The perfect 48 hours in Bangkok, Thailand


Relentlessly busy, noisy, smelly and stiflingly hot: it's easy to see why Bangkok for many is little more than a place for a short stop.

But dig a little deeper and you will find a growing art scene, a number of new restaurants and elegant galleries.

Here you can spend 48 hours in the Thai capital …

Main attraction: The beautiful Temple of the Dawn


Morning time

We arrive in the Thai capital on the idyllic island of Koh Lanta for a week. If luggage is not overloaded, the sparkly new Airport Rail Link City Line turns every 15 minutes from inside the terminal, costs 45 baht (about £ 1) and only takes 25 minutes to the city's central stations.

As a rule, Bangkok is less difficult to use public transport than taxis, which are notorious for scams. Our first stop is the Mandarin Oriental, the 140-year-old flagship property of & # 39; chain, affectionately known as La Grande Dame. It is on & # 39; the edge of the bustling Silom district, an oddity in colonial times in a city filled with concrete blocks of & # 39; 1970s and glass skyscrapers.

Even if you do not check in, it is worth taking high tea in & # 39; e Authors & # 39; Lounge. The hotel is famous for its writers, from Dame Barbara Cartland to Somerset Maugham and Gore Vidal.


Golden Glow: Wat Arun, one of Bangkok's most iconic temples

Golden Glow: Wat Arun, one of Bangkok's most iconic temples

We go for a late lunch at the art complex The Jam Factory (, part of & # 39; the new Creative District of & # 39; e city. The Jam Factory is a converted factory – a collection of low-rise, industrial-style glass and steel buildings located around a central garden courtyard.

In our restaurant, The Never Ending Summer, a Buddhist ceremony is held in the garden. Monks wrap silk ribbons around enormous trees, adding to the peaceful atmosphere.

The food is stop-stop: grilled catfish with sweet sauce and roasted glass noodles are musts.

Afterwards, we descend on Santi Chai Prakan Park, the site of a blindly white 18th-century fort, where there are common aerobics, yoga or dance lessons at 5pm every day.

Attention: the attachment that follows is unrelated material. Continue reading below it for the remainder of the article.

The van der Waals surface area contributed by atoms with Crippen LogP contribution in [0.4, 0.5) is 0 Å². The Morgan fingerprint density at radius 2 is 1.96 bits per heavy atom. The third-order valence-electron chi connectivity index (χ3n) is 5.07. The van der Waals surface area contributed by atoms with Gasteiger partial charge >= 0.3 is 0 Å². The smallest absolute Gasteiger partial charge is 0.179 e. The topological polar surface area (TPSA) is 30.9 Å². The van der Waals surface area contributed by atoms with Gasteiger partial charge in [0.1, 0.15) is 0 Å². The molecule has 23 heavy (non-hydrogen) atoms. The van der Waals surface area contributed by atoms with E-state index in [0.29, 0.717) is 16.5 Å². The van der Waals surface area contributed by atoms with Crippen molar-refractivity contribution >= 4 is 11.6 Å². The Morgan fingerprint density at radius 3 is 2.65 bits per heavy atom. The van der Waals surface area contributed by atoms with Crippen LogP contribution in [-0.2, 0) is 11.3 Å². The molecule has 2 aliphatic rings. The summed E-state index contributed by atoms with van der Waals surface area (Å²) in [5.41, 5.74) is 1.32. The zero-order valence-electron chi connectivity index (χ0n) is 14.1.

Even if you do not feel very energetic, it is brilliant to see.


Morning time

After a late breakfast, we head to the Artist's House – otherwise known as Baan Silapin ( – in the trendy Thonburi district. This is 'old Bangkok': dormant, wooden buildings and winding stones that run along the canals. It's a little out of the battle, but worth the look.

The Artists House is a 200 year old teak building. As you walk along the canyon through small cafes that serve roasted dishes, every now and then an elderly lady will get on a boat to sell skewers of barbecued meat.

You probably won't see too many tourists in this part of the city, unless the boatload is located along a canal.

The House itself is built around a 700 year old Buddhist stupa, and at 14:00 you can watch a traditional Thai puppet show. Children are invited to paint paper masks and take part in the event.


Fully prepared to get a little lost, we head east across a pedestrian bridge and into the bustling streets around Soi Charan Sanitwong, where street vendors sell baked fish balls, noodles and sweet treats.

Relax: Visitors enjoy a foot massage on the side, which is perfect after a long flight

Relax: Visitors enjoy a foot massage on the side, which is perfect after a long flight

When the sun goes down, we stumble across a nightmare – food, toys, electric goods and clothing are all for sale and cost next to nothing – then head east to Wat Arun, one of Bangkok's most iconic ancient temples, overlooking the Chao Phraya River. From there, a river taxi will take you back to the other side, where we're immersed in The H Gallery (, which displays Thai art in a beautiful 125-year-old house.

Tonight we head to Maggie Choo & # 39; s (, an underground bar, restaurant and live music venue under the Novotel, famous for its must-see drag shows. Later, if you feel brave, try a foot massage at one of the spa's located on the streets.

Finally, it's time for a night's rest at the cozy Bamboo Bar of our hotel, where a live jazz band is in full swing. If you can survive the hustle and bustle of Bangkok, there are many reasons to make this city more than just a one-night stand.


Jonathan Neal was a guest of the Mandarin Oriental, where double rooms cost £ 385. Visit for more information.

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